Revision total hip arthroplasty (R-THA) represents an increasing and important burden following primary total hip arthroplasty (P-THA) and the outcomes of R-THA are significantly worse than those following P-THA.
Dislocation following R-THA is a significant complication that increases the risk of mortality in the elderly population (1). Metal-on-metal bearings (MoM) were commonly used in the USA at R-THA mainly because of the ability to use large head sizes to reduce this dislocation risk. Since the recognition of high rates of failure and adverse soft tissue reactions associated with MOM bearings it is important that alternative bearings are studied in order to know which other combinations are used, and more significantly if they are effective. The contemporary bearing options are metal on polyethylene (MoP), ceramic on polyethylene (CoP) and ceramic on ceramic (CoC).
Kurtz et al. (2) in their recent publication on the use of Medicare data try and address some of these issues. This large observational study of over 31,000 R-THAs carried out between 2005 and 2013 in patients over the age of 65 years looked at the utilization and outcomes of different bearing combinations.
They identified a marked increase in the use of CoP bearings from 5.3% to 26.6% over the study period and a more modest increase in the use of CoC bearings from 1.8% to 2.5%. It was surprising that although the use of MoM bearings did fall from 27.3% in 2005 that in 2013 10% of R-THAs were performed with MoM bearings- despite the recognition of adverse outcomes.
Outcomes of interest included relative risk of 90-day re-admission, infection, dislocation, further revision and mortality at any time point after index revision.
They found no significant difference in risk of revision or mortality for either the CoP or CoC cohorts compared with the reference cohort of MoP. The unadjusted 5-year revision estimates were 83.7% for MoP and 82.2% for CoP. Despite there being no significant difference these survivorship rates are vastly inferior to those following P-TA at 5 years.
In comparison there were significant differences in relation to reduction for 90-day readmission with a benefit for CoP compared to MoP, Hazard ratio 0.9 [95% confidence interval (CI), 0.84–0.96] and for dislocation reduction for CoC compared to MoP, Hazard ratio 0.76 (95% CI, 0.58–0.99).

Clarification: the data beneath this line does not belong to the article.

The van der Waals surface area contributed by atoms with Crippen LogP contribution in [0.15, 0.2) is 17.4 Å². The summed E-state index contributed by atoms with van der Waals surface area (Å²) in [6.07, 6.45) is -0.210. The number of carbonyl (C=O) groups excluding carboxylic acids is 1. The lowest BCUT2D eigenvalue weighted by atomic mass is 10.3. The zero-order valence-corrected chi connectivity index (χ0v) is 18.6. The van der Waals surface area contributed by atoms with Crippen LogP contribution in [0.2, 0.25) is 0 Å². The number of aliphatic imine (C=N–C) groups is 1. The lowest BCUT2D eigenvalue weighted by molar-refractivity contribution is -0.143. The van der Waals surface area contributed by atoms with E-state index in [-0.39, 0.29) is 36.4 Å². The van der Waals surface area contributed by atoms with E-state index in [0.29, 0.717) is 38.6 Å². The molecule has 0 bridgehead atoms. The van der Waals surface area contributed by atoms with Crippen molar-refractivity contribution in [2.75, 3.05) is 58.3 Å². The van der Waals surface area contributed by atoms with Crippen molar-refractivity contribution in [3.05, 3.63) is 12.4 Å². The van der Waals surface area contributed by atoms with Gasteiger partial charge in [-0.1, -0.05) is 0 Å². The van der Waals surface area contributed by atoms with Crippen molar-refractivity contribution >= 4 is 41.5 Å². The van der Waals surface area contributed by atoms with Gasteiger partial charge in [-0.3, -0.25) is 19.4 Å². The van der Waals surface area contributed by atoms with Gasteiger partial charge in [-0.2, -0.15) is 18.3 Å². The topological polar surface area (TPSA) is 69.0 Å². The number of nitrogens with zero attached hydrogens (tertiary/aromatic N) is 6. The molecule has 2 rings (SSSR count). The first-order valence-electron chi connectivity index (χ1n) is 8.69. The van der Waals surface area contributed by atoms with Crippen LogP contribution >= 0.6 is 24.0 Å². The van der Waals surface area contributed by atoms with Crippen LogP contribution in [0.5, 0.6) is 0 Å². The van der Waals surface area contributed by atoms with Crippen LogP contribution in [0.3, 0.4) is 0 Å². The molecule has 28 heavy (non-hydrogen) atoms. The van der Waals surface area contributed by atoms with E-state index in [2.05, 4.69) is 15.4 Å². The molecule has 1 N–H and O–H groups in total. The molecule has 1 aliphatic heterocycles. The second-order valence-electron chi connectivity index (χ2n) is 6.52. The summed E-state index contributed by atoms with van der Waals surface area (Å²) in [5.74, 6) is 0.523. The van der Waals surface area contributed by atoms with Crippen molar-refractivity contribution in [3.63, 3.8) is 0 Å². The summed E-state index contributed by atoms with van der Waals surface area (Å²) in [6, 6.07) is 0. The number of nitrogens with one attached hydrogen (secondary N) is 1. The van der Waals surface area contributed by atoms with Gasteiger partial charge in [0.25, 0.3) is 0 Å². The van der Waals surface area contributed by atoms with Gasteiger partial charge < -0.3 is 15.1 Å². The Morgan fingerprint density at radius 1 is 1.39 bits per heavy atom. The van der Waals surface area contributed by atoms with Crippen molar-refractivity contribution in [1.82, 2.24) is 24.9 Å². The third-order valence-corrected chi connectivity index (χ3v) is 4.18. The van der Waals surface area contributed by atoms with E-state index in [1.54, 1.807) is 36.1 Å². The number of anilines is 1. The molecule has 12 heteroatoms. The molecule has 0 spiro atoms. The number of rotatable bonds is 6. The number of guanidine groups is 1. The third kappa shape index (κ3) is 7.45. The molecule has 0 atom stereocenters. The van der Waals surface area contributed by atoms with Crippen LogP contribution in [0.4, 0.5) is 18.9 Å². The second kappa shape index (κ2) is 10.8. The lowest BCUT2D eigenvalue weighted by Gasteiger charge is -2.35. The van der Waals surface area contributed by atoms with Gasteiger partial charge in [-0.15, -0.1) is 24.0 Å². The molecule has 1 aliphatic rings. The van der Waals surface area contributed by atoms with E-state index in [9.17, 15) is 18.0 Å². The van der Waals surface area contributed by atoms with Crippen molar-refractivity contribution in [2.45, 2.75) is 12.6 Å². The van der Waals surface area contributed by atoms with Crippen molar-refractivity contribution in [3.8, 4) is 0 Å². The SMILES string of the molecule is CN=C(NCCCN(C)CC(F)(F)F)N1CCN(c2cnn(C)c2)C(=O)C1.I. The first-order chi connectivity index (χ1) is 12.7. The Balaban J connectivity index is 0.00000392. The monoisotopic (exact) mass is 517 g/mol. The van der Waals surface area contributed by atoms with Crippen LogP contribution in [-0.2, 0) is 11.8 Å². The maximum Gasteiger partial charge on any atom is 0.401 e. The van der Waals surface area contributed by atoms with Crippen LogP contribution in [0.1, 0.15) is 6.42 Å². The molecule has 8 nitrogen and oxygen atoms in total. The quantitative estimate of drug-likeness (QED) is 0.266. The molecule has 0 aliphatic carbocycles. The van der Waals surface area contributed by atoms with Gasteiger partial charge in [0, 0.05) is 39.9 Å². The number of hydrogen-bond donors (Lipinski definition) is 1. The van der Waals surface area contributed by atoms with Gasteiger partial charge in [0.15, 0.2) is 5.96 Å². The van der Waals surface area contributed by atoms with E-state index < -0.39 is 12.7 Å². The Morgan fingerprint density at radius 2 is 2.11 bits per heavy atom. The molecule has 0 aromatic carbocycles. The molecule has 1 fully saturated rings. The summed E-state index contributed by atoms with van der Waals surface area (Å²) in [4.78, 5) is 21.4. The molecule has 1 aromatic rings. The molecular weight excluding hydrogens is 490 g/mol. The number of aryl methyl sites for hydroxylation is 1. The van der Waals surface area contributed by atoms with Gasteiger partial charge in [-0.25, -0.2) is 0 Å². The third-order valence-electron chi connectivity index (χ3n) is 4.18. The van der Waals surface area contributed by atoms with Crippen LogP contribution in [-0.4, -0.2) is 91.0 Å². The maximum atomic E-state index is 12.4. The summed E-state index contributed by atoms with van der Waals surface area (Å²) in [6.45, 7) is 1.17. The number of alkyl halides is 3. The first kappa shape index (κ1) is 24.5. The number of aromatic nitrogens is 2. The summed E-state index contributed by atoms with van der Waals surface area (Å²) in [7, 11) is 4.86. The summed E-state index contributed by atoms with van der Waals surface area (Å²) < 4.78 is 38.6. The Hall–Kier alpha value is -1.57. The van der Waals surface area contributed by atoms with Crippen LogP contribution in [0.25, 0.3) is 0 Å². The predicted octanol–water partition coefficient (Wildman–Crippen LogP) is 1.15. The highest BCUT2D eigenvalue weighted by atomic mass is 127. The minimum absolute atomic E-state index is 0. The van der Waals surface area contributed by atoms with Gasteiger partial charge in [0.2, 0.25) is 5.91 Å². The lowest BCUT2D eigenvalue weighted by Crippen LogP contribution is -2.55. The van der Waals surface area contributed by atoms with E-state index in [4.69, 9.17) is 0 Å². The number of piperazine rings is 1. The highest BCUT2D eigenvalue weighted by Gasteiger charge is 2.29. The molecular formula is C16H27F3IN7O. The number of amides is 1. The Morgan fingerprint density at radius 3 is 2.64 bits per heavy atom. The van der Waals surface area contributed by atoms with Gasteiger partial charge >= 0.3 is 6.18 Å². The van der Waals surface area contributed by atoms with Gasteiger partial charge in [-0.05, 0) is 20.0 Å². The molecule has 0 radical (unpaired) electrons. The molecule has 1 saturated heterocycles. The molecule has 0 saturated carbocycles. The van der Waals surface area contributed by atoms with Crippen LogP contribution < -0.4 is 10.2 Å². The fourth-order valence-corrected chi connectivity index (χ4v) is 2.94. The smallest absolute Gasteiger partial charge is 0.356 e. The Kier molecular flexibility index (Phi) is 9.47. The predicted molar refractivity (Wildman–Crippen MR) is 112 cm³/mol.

The strengths of this study are that a large population size is used and there is detailed information on the co-morbidities of the patients requiring R-THA. This allowed the use of propensity score matching to reduce the effect of confounding between the study groups.
However, the main weakness is the lack of detailed implant descriptors such as brand, head size and stem/acetabular combinations. Therefore, it is difficult to ascertain if the reduced risk of dislocation and re-admission is exclusively related to the use of ceramic bearings, or whether other factors play an important role. The study would have benefited from a breakdown of the reasons and types of the revisions, especially as the paper states that the reason for the revision contributed significantly to the type of complication that the patient experienced. A further limitation was that only 31–33% of all revisions on the Medicare database had information on bearing codes and therefore many procedures were excluded from the analysis.
Bearing choice in primary and R-THA is of considerable importance. The use of bearing selection in P-THA is well reported and the use of a ceramic bearing is increasing. Data from the National Joint Registry (NJR) of England and Wales has shown that approximately 10% of uncemented P-THA utilized a CoP bearing in 2008. This increased to 30% in 2015. In comparison, the use of CoC bearings in the same group has fallen from about 45% to 30% over the same period (3). However 60% of all uncemented P-THA included ceramics in their bearing couple in 2015.